This strategy allows you to have exactly what you want, but with some significant compromises. Buy a basket case, and spend your greenbacks or your blood, sweat, and tears to build – or have it built into – the car you always wanted. Once this was not possible to do, but today, in the era of reproduction body shells for the most loved muscle cars, it is possible to imagine a car, and build it from scratch. The financial advantage here is that the spend comes spread throughout the build process, rather than in one lump, although you will probably end up spending more to build the car than you would have done simply buying one already built. Completing such a time-consuming and complex project is a colossal challenge, but with the right skills and tenacity, with years spent and continual financial outlay without ever driving the car, it is possible to get the car you want.

Something Completely Different

The Ex-Cop Car – Since 2008 Chrysler offered police pursuit versions of the Charger. Equipped with the 5.7-liter Hemi, they would rip off 14 second quarters stock. In fact, your writer remembers the ripple which passed through the sportsbike community when they launched, since they could manage 150 mph, a good 25 or 30 mph more than the Crown Victorias in use hitherto. Sacrificing classic-era swagger gives you modern, tough design with an enormous aftermarket. More, remembering the Highway Patrol Camaros and Mustangs, there is a tradition of this kind of collector car.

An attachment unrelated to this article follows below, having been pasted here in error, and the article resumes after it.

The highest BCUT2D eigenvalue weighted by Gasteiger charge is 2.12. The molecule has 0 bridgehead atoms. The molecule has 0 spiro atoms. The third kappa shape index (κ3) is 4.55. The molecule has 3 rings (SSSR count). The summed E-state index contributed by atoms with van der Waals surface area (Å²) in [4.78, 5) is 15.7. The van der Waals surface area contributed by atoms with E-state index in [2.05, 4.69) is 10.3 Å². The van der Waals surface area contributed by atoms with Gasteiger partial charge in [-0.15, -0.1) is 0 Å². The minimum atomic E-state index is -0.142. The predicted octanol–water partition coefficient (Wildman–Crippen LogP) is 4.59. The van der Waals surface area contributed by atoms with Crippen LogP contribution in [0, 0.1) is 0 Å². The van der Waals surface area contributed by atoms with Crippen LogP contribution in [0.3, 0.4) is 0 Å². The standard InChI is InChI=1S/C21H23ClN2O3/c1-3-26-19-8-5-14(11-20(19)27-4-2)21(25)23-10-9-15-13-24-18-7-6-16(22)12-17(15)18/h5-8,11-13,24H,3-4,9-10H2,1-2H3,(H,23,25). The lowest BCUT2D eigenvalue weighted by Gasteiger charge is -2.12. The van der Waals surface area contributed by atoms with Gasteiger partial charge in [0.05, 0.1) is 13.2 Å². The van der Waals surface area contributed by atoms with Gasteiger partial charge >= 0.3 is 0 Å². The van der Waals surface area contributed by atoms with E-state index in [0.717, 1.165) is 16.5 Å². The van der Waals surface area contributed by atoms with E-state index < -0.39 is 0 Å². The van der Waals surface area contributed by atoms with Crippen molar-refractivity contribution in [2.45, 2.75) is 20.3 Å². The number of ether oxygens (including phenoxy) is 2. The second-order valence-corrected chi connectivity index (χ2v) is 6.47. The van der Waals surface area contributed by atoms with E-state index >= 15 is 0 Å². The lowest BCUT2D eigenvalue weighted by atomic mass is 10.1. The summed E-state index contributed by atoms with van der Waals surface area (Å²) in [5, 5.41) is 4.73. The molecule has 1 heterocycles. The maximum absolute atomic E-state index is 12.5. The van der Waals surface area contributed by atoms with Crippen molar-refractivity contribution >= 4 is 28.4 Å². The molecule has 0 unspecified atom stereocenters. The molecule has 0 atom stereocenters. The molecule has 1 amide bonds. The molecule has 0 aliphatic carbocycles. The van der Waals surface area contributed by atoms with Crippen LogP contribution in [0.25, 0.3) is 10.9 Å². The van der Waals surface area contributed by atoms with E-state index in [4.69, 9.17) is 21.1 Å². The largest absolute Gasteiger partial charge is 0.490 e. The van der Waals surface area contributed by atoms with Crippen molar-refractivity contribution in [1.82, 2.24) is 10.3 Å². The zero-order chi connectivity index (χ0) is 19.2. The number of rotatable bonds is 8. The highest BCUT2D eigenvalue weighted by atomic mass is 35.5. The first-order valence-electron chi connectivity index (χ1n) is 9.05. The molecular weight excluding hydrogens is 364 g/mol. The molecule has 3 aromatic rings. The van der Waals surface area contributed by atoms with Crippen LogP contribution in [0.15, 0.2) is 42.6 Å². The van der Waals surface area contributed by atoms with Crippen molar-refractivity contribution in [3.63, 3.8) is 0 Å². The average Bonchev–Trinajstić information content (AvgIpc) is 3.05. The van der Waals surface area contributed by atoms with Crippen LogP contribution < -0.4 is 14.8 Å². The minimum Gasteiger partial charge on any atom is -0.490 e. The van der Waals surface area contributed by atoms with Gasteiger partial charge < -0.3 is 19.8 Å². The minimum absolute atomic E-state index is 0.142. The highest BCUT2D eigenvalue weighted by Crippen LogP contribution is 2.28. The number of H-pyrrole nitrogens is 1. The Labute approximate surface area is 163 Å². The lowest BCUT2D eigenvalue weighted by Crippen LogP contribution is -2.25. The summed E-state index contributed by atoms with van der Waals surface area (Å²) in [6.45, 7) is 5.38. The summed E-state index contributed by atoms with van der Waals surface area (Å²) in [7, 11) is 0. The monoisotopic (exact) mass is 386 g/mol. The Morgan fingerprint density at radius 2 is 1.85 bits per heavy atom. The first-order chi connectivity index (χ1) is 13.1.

European Oddballs – The Mopar big block and Torqueflite also powered a number of coachbuilt European grand-tourers: Formula 1 Champion Jensen Button was named after the British company which made the Interceptor, a big GT was available with either a 383 or a 440; more exotic was the Facel Vega, who’s flagship HK500 commands prices equal to the most prized Hemi Mopars.

1961 Facel Vega HK500 Coupé | RM Sotheby’s Photos

Perhaps craziest of all, is possibly to buy a Concept Car, a one off made with a particular motorshow in mind. Typically, these concepts did not have engines or drivetrains fitted, and were crushed following their show duty. However, a surprising number of Mopars survived, and owning one of these works of art which inspired the familiar shapes we love, represents a (potentially) more affordable alternative to chasing that elusive 100 point ’70 Charger with the four-speed and the Hemi, in Plum Crazy.

For the sake of easy comparison, the values used in this article are taken from Hagerty in February 2018.

Beg to differ? Need to school me on Mopar lore? Please send us a message.

About the author

Jon Summers

I’m an Englishman living in California working as an Automotive Historian and Freelance Consultant.
Read My Articles